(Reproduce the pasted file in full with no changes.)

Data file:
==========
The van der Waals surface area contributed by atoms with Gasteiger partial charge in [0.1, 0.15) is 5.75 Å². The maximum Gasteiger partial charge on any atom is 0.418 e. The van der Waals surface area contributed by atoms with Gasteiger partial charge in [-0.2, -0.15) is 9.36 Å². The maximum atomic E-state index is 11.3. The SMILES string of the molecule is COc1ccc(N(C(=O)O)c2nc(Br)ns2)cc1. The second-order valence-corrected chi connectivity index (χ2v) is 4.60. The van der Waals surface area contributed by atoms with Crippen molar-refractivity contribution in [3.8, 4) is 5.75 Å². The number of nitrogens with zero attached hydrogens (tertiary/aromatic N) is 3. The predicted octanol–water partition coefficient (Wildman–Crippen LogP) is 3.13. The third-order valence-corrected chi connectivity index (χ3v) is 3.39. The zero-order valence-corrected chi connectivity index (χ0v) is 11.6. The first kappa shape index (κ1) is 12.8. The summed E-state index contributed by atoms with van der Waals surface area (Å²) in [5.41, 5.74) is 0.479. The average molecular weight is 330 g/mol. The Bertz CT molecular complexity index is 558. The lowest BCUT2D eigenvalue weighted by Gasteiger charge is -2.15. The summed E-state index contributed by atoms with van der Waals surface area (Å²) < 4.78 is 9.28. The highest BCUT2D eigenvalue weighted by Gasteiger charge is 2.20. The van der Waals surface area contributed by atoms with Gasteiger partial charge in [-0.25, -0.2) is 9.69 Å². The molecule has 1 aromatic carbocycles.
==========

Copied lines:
The van der Waals surface area contributed by atoms with Gasteiger partial charge in [0.1, 0.15) is 5.75 Å². The maximum Gasteiger partial charge on any atom is 0.418 e. The van der Waals surface area contributed by atoms with Gasteiger partial charge in [-0.2, -0.15) is 9.36 Å². The maximum atomic E-state index is 11.3. The SMILES string of the molecule is COc1ccc(N(C(=O)O)c2nc(Br)ns2)cc1. The second-order valence-corrected chi connectivity index (χ2v) is 4.60. The van der Waals surface area contributed by atoms with Crippen molar-refractivity contribution in [3.8, 4) is 5.75 Å². The number of nitrogens with zero attached hydrogens (tertiary/aromatic N) is 3. The predicted octanol–water partition coefficient (Wildman–Crippen LogP) is 3.13. The third-order valence-corrected chi connectivity index (χ3v) is 3.39. The zero-order valence-corrected chi connectivity index (χ0v) is 11.6. The first kappa shape index (κ1) is 12.8. The summed E-state index contributed by atoms with van der Waals surface area (Å²) in [5.41, 5.74) is 0.479. The average molecular weight is 330 g/mol. The Bertz CT molecular complexity index is 558. The lowest BCUT2D eigenvalue weighted by Gasteiger charge is -2.15. The summed E-state index contributed by atoms with van der Waals surface area (Å²) < 4.78 is 9.28. The highest BCUT2D eigenvalue weighted by Gasteiger charge is 2.20. The van der Waals surface area contributed by atoms with Gasteiger partial charge in [-0.25, -0.2) is 9.69 Å². The molecule has 1 aromatic carbocycles.